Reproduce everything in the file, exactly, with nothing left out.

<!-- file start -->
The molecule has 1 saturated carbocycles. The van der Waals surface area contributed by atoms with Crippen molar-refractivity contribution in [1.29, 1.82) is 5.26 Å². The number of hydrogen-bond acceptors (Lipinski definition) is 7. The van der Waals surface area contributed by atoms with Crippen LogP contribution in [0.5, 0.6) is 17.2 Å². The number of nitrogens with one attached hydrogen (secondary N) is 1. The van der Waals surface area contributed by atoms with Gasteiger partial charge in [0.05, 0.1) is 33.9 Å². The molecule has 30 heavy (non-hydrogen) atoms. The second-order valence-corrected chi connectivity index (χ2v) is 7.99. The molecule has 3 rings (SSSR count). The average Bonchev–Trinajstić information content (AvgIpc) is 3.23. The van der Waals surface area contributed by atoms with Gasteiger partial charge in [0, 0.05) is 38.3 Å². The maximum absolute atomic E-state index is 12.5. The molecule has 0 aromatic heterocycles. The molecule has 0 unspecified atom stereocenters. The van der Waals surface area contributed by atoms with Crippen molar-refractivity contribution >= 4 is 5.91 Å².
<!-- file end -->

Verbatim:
The molecule has 1 saturated carbocycles. The van der Waals surface area contributed by atoms with Crippen molar-refractivity contribution in [1.29, 1.82) is 5.26 Å². The number of hydrogen-bond acceptors (Lipinski definition) is 7. The van der Waals surface area contributed by atoms with Crippen LogP contribution in [0.5, 0.6) is 17.2 Å². The number of nitrogens with one attached hydrogen (secondary N) is 1. The van der Waals surface area contributed by atoms with Gasteiger partial charge in [0.05, 0.1) is 33.9 Å². The molecule has 30 heavy (non-hydrogen) atoms. The second-order valence-corrected chi connectivity index (χ2v) is 7.99. The molecule has 3 rings (SSSR count). The average Bonchev–Trinajstić information content (AvgIpc) is 3.23. The van der Waals surface area contributed by atoms with Gasteiger partial charge in [0, 0.05) is 38.3 Å². The maximum absolute atomic E-state index is 12.5. The molecule has 0 aromatic heterocycles. The molecule has 0 unspecified atom stereocenters. The van der Waals surface area contributed by atoms with Crippen molar-refractivity contribution >= 4 is 5.91 Å².